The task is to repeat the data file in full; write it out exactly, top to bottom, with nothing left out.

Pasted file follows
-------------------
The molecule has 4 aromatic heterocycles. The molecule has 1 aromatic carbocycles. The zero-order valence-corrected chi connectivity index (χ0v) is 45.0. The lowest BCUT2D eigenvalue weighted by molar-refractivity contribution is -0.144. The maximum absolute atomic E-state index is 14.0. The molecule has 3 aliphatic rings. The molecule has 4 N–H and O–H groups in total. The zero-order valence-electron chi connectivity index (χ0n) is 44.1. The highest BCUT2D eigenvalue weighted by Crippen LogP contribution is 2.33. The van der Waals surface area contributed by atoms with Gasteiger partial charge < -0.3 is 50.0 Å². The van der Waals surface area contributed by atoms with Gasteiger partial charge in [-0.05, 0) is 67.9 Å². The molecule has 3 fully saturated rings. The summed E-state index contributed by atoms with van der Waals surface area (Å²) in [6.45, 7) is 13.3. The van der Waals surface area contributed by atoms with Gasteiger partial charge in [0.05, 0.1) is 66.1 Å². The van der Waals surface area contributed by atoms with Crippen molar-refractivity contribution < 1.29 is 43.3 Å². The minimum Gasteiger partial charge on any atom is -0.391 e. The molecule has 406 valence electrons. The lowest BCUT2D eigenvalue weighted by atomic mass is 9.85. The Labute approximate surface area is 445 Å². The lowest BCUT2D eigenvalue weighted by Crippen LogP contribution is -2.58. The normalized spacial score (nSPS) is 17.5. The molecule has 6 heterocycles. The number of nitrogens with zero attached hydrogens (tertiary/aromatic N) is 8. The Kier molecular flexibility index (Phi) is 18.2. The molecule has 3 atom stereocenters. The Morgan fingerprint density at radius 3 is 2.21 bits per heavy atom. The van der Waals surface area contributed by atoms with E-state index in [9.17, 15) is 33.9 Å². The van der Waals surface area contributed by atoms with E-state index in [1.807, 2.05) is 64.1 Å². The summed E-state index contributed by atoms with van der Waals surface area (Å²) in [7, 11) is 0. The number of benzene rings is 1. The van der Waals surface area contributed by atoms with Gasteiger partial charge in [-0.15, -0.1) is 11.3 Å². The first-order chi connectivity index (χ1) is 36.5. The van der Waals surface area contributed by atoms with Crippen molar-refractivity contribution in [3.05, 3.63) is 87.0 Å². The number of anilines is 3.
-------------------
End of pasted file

The molecule has 4 aromatic heterocycles. The molecule has 1 aromatic carbocycles. The zero-order valence-corrected chi connectivity index (χ0v) is 45.0. The lowest BCUT2D eigenvalue weighted by molar-refractivity contribution is -0.144. The maximum absolute atomic E-state index is 14.0. The molecule has 3 aliphatic rings. The molecule has 4 N–H and O–H groups in total. The zero-order valence-electron chi connectivity index (χ0n) is 44.1. The highest BCUT2D eigenvalue weighted by Crippen LogP contribution is 2.33. The van der Waals surface area contributed by atoms with Gasteiger partial charge < -0.3 is 50.0 Å². The van der Waals surface area contributed by atoms with Gasteiger partial charge in [-0.05, 0) is 67.9 Å². The molecule has 3 fully saturated rings. The summed E-state index contributed by atoms with van der Waals surface area (Å²) in [6.45, 7) is 13.3. The van der Waals surface area contributed by atoms with Gasteiger partial charge in [0.05, 0.1) is 66.1 Å². The van der Waals surface area contributed by atoms with Crippen molar-refractivity contribution < 1.29 is 43.3 Å². The minimum Gasteiger partial charge on any atom is -0.391 e. The molecule has 406 valence electrons. The lowest BCUT2D eigenvalue weighted by atomic mass is 9.85. The Labute approximate surface area is 445 Å². The lowest BCUT2D eigenvalue weighted by Crippen LogP contribution is -2.58. The normalized spacial score (nSPS) is 17.5. The molecule has 6 heterocycles. The number of nitrogens with zero attached hydrogens (tertiary/aromatic N) is 8. The Kier molecular flexibility index (Phi) is 18.2. The molecule has 3 atom stereocenters. The Morgan fingerprint density at radius 3 is 2.21 bits per heavy atom. The van der Waals surface area contributed by atoms with E-state index in [9.17, 15) is 33.9 Å². The van der Waals surface area contributed by atoms with E-state index in [1.807, 2.05) is 64.1 Å². The summed E-state index contributed by atoms with van der Waals surface area (Å²) in [7, 11) is 0. The number of benzene rings is 1. The van der Waals surface area contributed by atoms with Gasteiger partial charge in [-0.15, -0.1) is 11.3 Å². The first-order chi connectivity index (χ1) is 36.5. The van der Waals surface area contributed by atoms with Crippen molar-refractivity contribution in [3.05, 3.63) is 87.0 Å². The number of anilines is 3.